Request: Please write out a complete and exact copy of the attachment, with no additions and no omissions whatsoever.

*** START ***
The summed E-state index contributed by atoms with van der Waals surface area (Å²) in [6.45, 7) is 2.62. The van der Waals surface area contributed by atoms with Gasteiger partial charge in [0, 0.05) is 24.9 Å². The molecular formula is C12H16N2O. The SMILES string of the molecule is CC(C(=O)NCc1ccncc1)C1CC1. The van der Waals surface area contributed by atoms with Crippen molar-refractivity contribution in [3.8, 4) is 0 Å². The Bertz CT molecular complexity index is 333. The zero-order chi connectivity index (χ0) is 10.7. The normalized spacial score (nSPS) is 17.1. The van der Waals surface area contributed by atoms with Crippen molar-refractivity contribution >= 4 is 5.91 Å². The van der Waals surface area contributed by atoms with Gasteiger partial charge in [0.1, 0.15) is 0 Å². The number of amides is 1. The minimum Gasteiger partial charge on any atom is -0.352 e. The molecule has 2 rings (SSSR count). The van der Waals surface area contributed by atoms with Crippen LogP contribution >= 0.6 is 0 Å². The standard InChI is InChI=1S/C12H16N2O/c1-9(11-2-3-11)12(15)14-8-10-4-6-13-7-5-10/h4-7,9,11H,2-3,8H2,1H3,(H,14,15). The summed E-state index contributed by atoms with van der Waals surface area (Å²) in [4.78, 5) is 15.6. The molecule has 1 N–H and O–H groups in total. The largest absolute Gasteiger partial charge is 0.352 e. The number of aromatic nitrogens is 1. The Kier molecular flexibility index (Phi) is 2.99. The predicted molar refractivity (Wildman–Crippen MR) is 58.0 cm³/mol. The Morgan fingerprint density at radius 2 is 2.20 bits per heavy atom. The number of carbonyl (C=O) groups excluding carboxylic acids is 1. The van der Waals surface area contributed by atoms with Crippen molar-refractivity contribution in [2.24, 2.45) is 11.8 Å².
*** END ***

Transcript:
The summed E-state index contributed by atoms with van der Waals surface area (Å²) in [6.45, 7) is 2.62. The van der Waals surface area contributed by atoms with Gasteiger partial charge in [0, 0.05) is 24.9 Å². The molecular formula is C12H16N2O. The SMILES string of the molecule is CC(C(=O)NCc1ccncc1)C1CC1. The van der Waals surface area contributed by atoms with Crippen molar-refractivity contribution in [3.8, 4) is 0 Å². The Bertz CT molecular complexity index is 333. The zero-order chi connectivity index (χ0) is 10.7. The normalized spacial score (nSPS) is 17.1. The van der Waals surface area contributed by atoms with Crippen molar-refractivity contribution >= 4 is 5.91 Å². The van der Waals surface area contributed by atoms with Gasteiger partial charge in [0.1, 0.15) is 0 Å². The number of amides is 1. The minimum Gasteiger partial charge on any atom is -0.352 e. The molecule has 2 rings (SSSR count). The van der Waals surface area contributed by atoms with Crippen LogP contribution >= 0.6 is 0 Å². The standard InChI is InChI=1S/C12H16N2O/c1-9(11-2-3-11)12(15)14-8-10-4-6-13-7-5-10/h4-7,9,11H,2-3,8H2,1H3,(H,14,15). The summed E-state index contributed by atoms with van der Waals surface area (Å²) in [4.78, 5) is 15.6. The molecule has 1 N–H and O–H groups in total. The largest absolute Gasteiger partial charge is 0.352 e. The number of aromatic nitrogens is 1. The Kier molecular flexibility index (Phi) is 2.99. The predicted molar refractivity (Wildman–Crippen MR) is 58.0 cm³/mol. The Morgan fingerprint density at radius 2 is 2.20 bits per heavy atom. The number of carbonyl (C=O) groups excluding carboxylic acids is 1. The van der Waals surface area contributed by atoms with Crippen molar-refractivity contribution in [2.24, 2.45) is 11.8 Å².